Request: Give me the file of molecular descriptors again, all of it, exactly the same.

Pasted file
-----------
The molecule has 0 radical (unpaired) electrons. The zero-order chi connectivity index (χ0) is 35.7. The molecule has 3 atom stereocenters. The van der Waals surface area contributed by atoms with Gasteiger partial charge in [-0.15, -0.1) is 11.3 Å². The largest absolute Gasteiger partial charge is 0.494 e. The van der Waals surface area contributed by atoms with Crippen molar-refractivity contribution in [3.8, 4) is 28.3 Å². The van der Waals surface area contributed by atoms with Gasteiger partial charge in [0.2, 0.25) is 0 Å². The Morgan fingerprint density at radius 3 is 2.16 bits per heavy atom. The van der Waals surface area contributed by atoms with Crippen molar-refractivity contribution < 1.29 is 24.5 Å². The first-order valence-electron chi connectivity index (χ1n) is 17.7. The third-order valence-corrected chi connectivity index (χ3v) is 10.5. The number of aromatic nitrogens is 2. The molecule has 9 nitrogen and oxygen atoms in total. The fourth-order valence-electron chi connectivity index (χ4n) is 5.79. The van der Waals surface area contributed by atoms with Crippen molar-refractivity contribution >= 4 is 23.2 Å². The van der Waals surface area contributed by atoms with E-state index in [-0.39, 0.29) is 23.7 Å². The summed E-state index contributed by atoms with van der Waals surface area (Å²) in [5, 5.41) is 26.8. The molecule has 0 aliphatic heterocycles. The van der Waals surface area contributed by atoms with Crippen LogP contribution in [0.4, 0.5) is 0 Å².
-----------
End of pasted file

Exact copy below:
The molecule has 0 radical (unpaired) electrons. The zero-order chi connectivity index (χ0) is 35.7. The molecule has 3 atom stereocenters. The van der Waals surface area contributed by atoms with Gasteiger partial charge in [-0.15, -0.1) is 11.3 Å². The largest absolute Gasteiger partial charge is 0.494 e. The van der Waals surface area contributed by atoms with Crippen molar-refractivity contribution in [3.8, 4) is 28.3 Å². The van der Waals surface area contributed by atoms with Gasteiger partial charge in [0.2, 0.25) is 0 Å². The Morgan fingerprint density at radius 3 is 2.16 bits per heavy atom. The van der Waals surface area contributed by atoms with Crippen molar-refractivity contribution < 1.29 is 24.5 Å². The first-order valence-electron chi connectivity index (χ1n) is 17.7. The third-order valence-corrected chi connectivity index (χ3v) is 10.5. The number of aromatic nitrogens is 2. The molecule has 9 nitrogen and oxygen atoms in total. The fourth-order valence-electron chi connectivity index (χ4n) is 5.79. The van der Waals surface area contributed by atoms with Crippen molar-refractivity contribution >= 4 is 23.2 Å². The van der Waals surface area contributed by atoms with E-state index in [-0.39, 0.29) is 23.7 Å². The summed E-state index contributed by atoms with van der Waals surface area (Å²) in [5, 5.41) is 26.8. The molecule has 0 aliphatic heterocycles. The van der Waals surface area contributed by atoms with Crippen LogP contribution in [0.4, 0.5) is 0 Å².